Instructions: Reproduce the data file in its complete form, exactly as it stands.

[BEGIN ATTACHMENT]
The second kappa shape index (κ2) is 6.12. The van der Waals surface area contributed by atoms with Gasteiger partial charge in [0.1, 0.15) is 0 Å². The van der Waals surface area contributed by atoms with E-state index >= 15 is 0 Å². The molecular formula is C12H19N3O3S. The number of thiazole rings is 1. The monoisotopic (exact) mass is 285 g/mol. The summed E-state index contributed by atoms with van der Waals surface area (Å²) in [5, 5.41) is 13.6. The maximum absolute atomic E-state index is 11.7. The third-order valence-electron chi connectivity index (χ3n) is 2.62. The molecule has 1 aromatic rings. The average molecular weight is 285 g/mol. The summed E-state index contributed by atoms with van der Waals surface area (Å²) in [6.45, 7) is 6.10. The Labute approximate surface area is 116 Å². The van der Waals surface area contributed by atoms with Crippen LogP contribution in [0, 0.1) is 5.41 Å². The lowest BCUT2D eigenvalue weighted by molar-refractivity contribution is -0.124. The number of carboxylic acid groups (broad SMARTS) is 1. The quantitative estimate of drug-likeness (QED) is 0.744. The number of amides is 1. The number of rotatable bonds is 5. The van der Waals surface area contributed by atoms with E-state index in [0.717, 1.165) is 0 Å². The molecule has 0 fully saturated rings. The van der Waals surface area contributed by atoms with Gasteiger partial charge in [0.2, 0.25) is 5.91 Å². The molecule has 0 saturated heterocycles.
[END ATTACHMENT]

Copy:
The second kappa shape index (κ2) is 6.12. The van der Waals surface area contributed by atoms with Gasteiger partial charge in [0.1, 0.15) is 0 Å². The van der Waals surface area contributed by atoms with E-state index >= 15 is 0 Å². The molecular formula is C12H19N3O3S. The number of thiazole rings is 1. The monoisotopic (exact) mass is 285 g/mol. The summed E-state index contributed by atoms with van der Waals surface area (Å²) in [5, 5.41) is 13.6. The maximum absolute atomic E-state index is 11.7. The third-order valence-electron chi connectivity index (χ3n) is 2.62. The molecule has 1 aromatic rings. The average molecular weight is 285 g/mol. The summed E-state index contributed by atoms with van der Waals surface area (Å²) in [6.45, 7) is 6.10. The Labute approximate surface area is 116 Å². The van der Waals surface area contributed by atoms with Crippen LogP contribution in [0, 0.1) is 5.41 Å². The lowest BCUT2D eigenvalue weighted by molar-refractivity contribution is -0.124. The number of carboxylic acid groups (broad SMARTS) is 1. The quantitative estimate of drug-likeness (QED) is 0.744. The number of amides is 1. The number of rotatable bonds is 5. The van der Waals surface area contributed by atoms with E-state index in [0.717, 1.165) is 0 Å². The molecule has 0 fully saturated rings. The van der Waals surface area contributed by atoms with Gasteiger partial charge in [0.2, 0.25) is 5.91 Å². The molecule has 0 saturated heterocycles.